“With football, he would just handle it,” said Jon. “He is kind of like a coach on the field, and he know’s everybody’s blocking assignments. He would be the littlest guy on the line, but he’ll go toe to toe with anybody. He’s not going to back down.”
Other kids seem drawn to him. “Everyone likes him immediately because he’s just that type of person,” said his sister, Kat, a freshman at McKinney North. “And, even with being different…that’s the first thing you notice about him…but people still just want to hang around him all the time.”
As well as things were going for Kyler, too much time walking or running would often leave him with an aching back and hips due to his unorthodox gait. And, his parents knew that eventually, they would need to address his leg.
So, in November 2019, the family and Kyler made the decision to begin the process of extending his right leg, a journey that would require at least two surgeries.
His greatest challenges were just beginning.
“At first they thought that I was going to have to have a halo around my leg and crank it to make it grow,” said Kyler. “And, it was going to be very painful. But, a few years ago, they came up with a thing where they could put a metal rod in my leg, and it has magnets in it. So, every day, you put this machine on it, and it would turn these magnets and so it would make my leg grow.”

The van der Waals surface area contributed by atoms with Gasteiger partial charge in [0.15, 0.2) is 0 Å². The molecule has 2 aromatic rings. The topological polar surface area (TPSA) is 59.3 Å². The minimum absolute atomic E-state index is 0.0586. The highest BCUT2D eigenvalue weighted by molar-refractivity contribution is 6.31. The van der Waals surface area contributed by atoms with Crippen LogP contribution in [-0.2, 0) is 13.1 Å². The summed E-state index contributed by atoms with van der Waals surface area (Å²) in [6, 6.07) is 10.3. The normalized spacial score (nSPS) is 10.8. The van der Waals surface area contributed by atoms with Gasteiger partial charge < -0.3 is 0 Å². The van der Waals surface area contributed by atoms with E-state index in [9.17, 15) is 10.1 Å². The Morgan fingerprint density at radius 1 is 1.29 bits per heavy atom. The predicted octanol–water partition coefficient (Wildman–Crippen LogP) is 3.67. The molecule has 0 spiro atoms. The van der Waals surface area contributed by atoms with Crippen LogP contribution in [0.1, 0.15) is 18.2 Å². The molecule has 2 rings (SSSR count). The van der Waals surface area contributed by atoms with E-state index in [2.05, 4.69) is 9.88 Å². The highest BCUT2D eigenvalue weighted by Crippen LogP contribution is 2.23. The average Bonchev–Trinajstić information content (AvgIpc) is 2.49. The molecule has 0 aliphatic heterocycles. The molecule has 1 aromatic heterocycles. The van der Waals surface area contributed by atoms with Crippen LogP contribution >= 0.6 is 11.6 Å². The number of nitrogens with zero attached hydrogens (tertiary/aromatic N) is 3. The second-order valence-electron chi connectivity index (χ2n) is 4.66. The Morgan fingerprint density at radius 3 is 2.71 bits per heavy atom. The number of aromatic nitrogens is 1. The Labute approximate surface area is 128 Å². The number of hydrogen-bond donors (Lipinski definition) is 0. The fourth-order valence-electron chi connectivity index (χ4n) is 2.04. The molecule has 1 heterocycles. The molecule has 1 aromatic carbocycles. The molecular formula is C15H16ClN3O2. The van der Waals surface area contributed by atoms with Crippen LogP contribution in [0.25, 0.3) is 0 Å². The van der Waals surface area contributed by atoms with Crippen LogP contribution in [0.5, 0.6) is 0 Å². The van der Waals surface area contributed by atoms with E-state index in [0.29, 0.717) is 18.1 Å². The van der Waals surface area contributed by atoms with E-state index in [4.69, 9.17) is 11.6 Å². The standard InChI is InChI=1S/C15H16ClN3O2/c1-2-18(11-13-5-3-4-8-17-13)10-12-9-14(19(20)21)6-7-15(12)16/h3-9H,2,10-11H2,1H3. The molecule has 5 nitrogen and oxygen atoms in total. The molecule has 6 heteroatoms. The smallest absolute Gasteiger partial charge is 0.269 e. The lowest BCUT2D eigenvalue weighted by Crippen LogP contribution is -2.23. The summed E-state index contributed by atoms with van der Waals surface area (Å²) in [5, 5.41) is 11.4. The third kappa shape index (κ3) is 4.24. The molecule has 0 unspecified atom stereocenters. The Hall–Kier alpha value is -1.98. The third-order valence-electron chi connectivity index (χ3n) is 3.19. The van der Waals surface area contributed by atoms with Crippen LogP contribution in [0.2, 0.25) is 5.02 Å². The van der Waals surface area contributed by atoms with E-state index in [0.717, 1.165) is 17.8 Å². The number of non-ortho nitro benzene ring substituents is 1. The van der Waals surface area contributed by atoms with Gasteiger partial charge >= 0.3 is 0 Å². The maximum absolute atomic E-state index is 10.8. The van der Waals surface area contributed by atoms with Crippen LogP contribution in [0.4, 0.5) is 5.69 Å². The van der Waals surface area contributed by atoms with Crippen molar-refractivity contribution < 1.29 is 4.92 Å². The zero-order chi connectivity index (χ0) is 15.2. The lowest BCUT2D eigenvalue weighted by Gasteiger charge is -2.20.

In order for the bone to lengthen, doctors at Scottish Rite had to break Kyler’s right femur near the hip and run the metal rod through the length of it. As the magnets caused the rod to extend, the gap between the two pieces of bone would widen, and with time, the bone would grow and fill in the space.
Remarkably, the incremental movements were so minuscule there was no pain associated with the adjustments. “It’s moving like the width of your fingernail,” said Michelle. “That’s why the lengthening process was about a three month process.”